Rabies Is Incurable And Fatal, Yet Easily Preventable: Why Isn’t It A Priority?
rabies vaccine death symptoms dogs humans

Rabies Is Incurable And Fatal, Yet Easily Preventable: Why Isn’t It A Priority?

Rabies is one of the most lethal viruses known to humans, and it kills around 189 people every day. So why doesn’t society hear more about this preventable and treatable disease?

The Huffington Post reports that rabies kills almost 100 percent of victims who don’t receive the vaccine. According to the Huffington Post, humanity has both the knowledge and practical means to eradicate this shocking disease, but 69,000 people still die from this preventable disease every year.

Rabies is a terrifying disease. It is transmitted to humans when they’ve been bitten by an infected animal, which is very often a dog. Typically, it takes somewhere between one and three months after infection for the person to show symptoms, but by the time their symptoms become obvious, their death is inevitable. The end of the victim’s life is swift and shocking. They suffer swelling of the brain, which leads to anxiety, hallucinations, then full-blown delirium.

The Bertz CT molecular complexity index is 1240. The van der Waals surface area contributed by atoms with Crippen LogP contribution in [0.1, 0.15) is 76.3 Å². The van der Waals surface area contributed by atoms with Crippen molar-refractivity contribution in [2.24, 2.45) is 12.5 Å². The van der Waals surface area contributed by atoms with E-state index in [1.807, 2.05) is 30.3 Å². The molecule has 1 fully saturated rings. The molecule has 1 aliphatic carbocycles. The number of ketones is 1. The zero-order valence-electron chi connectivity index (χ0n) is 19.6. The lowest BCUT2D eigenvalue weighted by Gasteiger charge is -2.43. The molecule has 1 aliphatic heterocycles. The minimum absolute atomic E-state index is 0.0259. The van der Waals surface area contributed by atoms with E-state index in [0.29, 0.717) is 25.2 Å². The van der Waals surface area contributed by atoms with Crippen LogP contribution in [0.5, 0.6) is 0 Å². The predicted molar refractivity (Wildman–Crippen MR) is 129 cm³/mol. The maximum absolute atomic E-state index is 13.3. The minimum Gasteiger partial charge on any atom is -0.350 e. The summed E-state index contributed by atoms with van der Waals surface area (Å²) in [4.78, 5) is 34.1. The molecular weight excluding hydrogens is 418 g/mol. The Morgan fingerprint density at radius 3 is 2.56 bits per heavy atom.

Studies of rabies have shown that eliminating this disease would be cost-effective. Rabies alone results in an economic loss of $8.6 billion annually, but eliminating it in Africa would cost around $1 billion, which is just one-fifth of what is spent on malaria control each year. In addition, experiments have shown that eliminating rabies in humans is a simple process. The disease would disappear if 70 percent of the dog population were vaccinated in areas where rabies is endemic.

This begs the question: why hasn’t this already been done? Perhaps the answer to this question is obvious: it’s not a priority for the West because rabies kills people (almost exclusively) in developing countries.